After getting back, it was time to rest up...not for Yale, of course, but for my third annual Relay for Life, a 24-hour cancer walk. As co-captain of my team, we raised $1800 for the American Cancer Society. Walking through the dead of night was tiring and difficult, but it was an incredible experience, which is why I do it year after year. Seeing people like cancer survivors and caregivers walk the track reminds me of the struggles that cancer patients go through year after year. As I walked, I realized how lucky I was to have a great team dedicated to helping each other relay for each other's lives. Great leaders have great advisors. 

Heading into Yale, I've learned how to see people differently. I've learned the ideals of being a good leader and have seen the corruption that I will have to face later in life. I've read thousands of required reading pages and learned how to defend my positions. I've learned how to relate to people as a person and as a leader, and how to get things done. I hope to bring back a great wealth of knowledge and give back to the wonderful community I'm proud to be a part of, and I sincerely thank you for following me on my journey. 

Follow us on our college tour throughout this week! Send me feedback by commenting below and emailing And for a more intimate look at my Yale experience, follow me on Instagram @joshthebosh to see a more visual Ivy League Connection. Please note that you won't be able to hear about any of the seminars, discussions, etc. at Yale due to their privacy policy.

"He had a historian's consciousness of the past, which gave him a visionary's perspective on the future."

- John Lewis Gaddis, George F. Kennan: An American Life

We're off in nine hours. Will you join us?

Before I Leave...

Everything that we have been doing for the past seven months with the Ivy League Connection will come together at 6:30 AM when we board our plane for the East Coast. The awards ceremonies and the dinner have made us proud to be part of the ILC and the blog orientation and the trip orientation have prepared us for this trip of a lifetime. The dozens of hours that we’ve spent on the books assigned to us by Yale and the ILC suggested reading list have finally come to fruition.  We’ll fly some three thousand miles there and in preparation for this trip I have taken this day off, so to speak. I have prepared all that I will need to bring with me on my trip and have rested. But while resting, I know that soon I will be far away from the place I call home and be plunged into a totally different culture and way of living. I will be a stranger in a strange land, yet ready to face anything that may come at me. I will keep an open mind while on the other side of our great nation, take pictures, and share my experiences with you all.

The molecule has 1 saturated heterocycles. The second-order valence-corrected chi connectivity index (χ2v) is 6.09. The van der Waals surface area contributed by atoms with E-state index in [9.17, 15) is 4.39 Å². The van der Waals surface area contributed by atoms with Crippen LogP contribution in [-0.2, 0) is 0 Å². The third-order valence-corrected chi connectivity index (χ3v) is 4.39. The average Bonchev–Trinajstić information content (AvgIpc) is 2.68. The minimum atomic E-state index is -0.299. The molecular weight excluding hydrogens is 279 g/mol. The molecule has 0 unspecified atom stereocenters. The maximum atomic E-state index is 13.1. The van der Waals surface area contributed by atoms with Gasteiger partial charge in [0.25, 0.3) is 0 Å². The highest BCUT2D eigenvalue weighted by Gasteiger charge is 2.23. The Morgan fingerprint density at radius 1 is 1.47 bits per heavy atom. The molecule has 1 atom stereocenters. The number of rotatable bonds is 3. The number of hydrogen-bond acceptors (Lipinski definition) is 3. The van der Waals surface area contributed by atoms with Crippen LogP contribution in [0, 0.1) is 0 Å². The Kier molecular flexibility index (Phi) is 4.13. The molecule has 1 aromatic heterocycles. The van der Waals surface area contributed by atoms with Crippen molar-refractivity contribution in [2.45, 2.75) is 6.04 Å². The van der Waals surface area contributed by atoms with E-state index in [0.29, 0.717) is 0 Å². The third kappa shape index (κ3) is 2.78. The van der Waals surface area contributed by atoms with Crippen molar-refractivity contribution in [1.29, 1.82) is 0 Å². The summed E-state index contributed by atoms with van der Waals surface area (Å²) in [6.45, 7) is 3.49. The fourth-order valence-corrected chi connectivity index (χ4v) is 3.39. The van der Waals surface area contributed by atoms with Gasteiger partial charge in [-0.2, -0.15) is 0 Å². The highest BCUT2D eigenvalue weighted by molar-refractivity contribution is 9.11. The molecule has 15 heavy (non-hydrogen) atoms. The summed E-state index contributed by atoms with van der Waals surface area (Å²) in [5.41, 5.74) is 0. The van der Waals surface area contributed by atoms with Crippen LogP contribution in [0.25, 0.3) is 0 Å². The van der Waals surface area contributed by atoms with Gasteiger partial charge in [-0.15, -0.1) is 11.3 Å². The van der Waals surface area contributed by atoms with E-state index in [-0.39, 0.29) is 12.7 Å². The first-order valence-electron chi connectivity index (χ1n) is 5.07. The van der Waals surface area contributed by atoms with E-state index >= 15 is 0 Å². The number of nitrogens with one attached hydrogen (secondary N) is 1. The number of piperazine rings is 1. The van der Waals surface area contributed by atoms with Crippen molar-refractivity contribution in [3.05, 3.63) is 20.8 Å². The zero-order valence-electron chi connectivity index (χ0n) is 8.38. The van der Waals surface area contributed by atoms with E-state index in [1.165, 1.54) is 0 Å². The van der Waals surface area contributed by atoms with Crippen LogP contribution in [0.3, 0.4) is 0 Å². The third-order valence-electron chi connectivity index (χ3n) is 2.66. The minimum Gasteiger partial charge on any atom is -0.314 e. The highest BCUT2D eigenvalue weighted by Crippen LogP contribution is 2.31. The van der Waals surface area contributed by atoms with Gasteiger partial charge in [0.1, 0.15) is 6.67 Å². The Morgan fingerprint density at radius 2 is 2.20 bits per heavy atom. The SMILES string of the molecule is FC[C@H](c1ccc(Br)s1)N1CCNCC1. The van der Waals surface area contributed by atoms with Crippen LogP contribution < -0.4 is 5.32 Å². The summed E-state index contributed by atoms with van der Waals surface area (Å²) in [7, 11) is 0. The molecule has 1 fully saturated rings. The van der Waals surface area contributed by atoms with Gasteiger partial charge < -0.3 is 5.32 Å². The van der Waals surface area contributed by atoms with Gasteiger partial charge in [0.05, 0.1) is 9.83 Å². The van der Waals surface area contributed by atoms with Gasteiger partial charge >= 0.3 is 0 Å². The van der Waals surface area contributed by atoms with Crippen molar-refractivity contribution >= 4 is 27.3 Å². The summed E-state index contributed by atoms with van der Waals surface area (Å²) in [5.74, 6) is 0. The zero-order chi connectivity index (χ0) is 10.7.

The colleges that I will visit will be nothing like the ones here on the West Coast. They will be hundreds of years old and will have seen the events like the birth of our nation and the Civil War. If only they could talk, I wonder what stories they would tell. The food will be different and I cannot wait to try it. The furthest East I have gone in the U.S. was Florida, and its food was so different than ours. A little bit more salt here or a chili pepper there just changes the entire food’s taste. I had fried chicken and shrimp and it was like nothing I’ve ever had on the West Coast. I know that Connecticut will have a different flavor, especially in its foods, and I’m sure I’ll enjoy every bite.

During this summer, I did not just read the material provided to us by Yale. I took a community college level statistics class in conjunction with the reading. It was rather difficult having to read quite a bit and still have time to do statistics homework and study. But I pulled through and managed to get an “A” in the statistics class. It was interesting going from reading about how to wage war as taught by Carl von Clausewitz to figuring out averages and means as taught by Dr. John Hsu, my statistics teacher.

This trip will also take me the furthest away from my parents that I’ve ever been. It will be both a blessing and a curse, I suppose. I love my parents so much and I know that they want to protect their little boy, and they can’t do that if I’m three thousand miles away. I know that they’ll be scared for me, and it is a curse knowing that they’ll worry.

But the Ivy League Connection is a blessing, showing me things and taking me places that someone as poor as myself could never go even with his parents' help. I’ll have the chance to see what colleges are like and tour some of the finest, experience a new and exciting people.

All in all, I’m excited to get up at 2:30 AM and be at El Cerrito High School no later than 3:40 AM to see what the world has to offer. I think I know what’s in store for me, but life just has this way of throwing random events at you to see how you do. Hopefully my comrades and I will fare well. Next time I do blog I will be three thousand miles away and experiencing a new slice of life. Good night.